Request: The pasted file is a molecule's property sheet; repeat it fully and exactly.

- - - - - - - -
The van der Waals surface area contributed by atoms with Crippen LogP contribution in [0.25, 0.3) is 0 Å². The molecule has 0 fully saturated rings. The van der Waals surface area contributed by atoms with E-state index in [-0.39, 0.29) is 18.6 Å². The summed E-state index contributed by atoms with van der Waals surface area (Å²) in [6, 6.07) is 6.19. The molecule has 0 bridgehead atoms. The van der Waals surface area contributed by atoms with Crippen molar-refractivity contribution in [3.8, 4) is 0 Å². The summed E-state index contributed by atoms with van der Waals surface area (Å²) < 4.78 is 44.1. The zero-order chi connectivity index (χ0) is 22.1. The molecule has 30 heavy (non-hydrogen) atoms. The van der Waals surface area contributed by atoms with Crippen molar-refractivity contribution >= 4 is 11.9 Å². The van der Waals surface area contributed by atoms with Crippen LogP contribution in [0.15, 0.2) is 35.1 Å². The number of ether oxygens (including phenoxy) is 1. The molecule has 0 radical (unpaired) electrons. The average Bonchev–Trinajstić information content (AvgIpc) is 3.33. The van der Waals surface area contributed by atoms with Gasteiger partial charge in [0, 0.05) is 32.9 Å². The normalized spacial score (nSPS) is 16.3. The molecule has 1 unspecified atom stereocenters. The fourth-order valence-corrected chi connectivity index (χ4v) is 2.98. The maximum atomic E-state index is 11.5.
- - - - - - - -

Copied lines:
The van der Waals surface area contributed by atoms with Crippen LogP contribution in [0.25, 0.3) is 0 Å². The molecule has 0 fully saturated rings. The van der Waals surface area contributed by atoms with E-state index in [-0.39, 0.29) is 18.6 Å². The summed E-state index contributed by atoms with van der Waals surface area (Å²) in [6, 6.07) is 6.19. The molecule has 0 bridgehead atoms. The van der Waals surface area contributed by atoms with Crippen molar-refractivity contribution in [3.8, 4) is 0 Å². The summed E-state index contributed by atoms with van der Waals surface area (Å²) < 4.78 is 44.1. The zero-order chi connectivity index (χ0) is 22.1. The molecule has 30 heavy (non-hydrogen) atoms. The van der Waals surface area contributed by atoms with Crippen molar-refractivity contribution >= 4 is 11.9 Å². The van der Waals surface area contributed by atoms with Crippen LogP contribution in [0.15, 0.2) is 35.1 Å². The number of ether oxygens (including phenoxy) is 1. The molecule has 0 radical (unpaired) electrons. The average Bonchev–Trinajstić information content (AvgIpc) is 3.33. The van der Waals surface area contributed by atoms with Gasteiger partial charge in [0, 0.05) is 32.9 Å². The normalized spacial score (nSPS) is 16.3. The molecule has 1 unspecified atom stereocenters. The fourth-order valence-corrected chi connectivity index (χ4v) is 2.98. The maximum atomic E-state index is 11.5.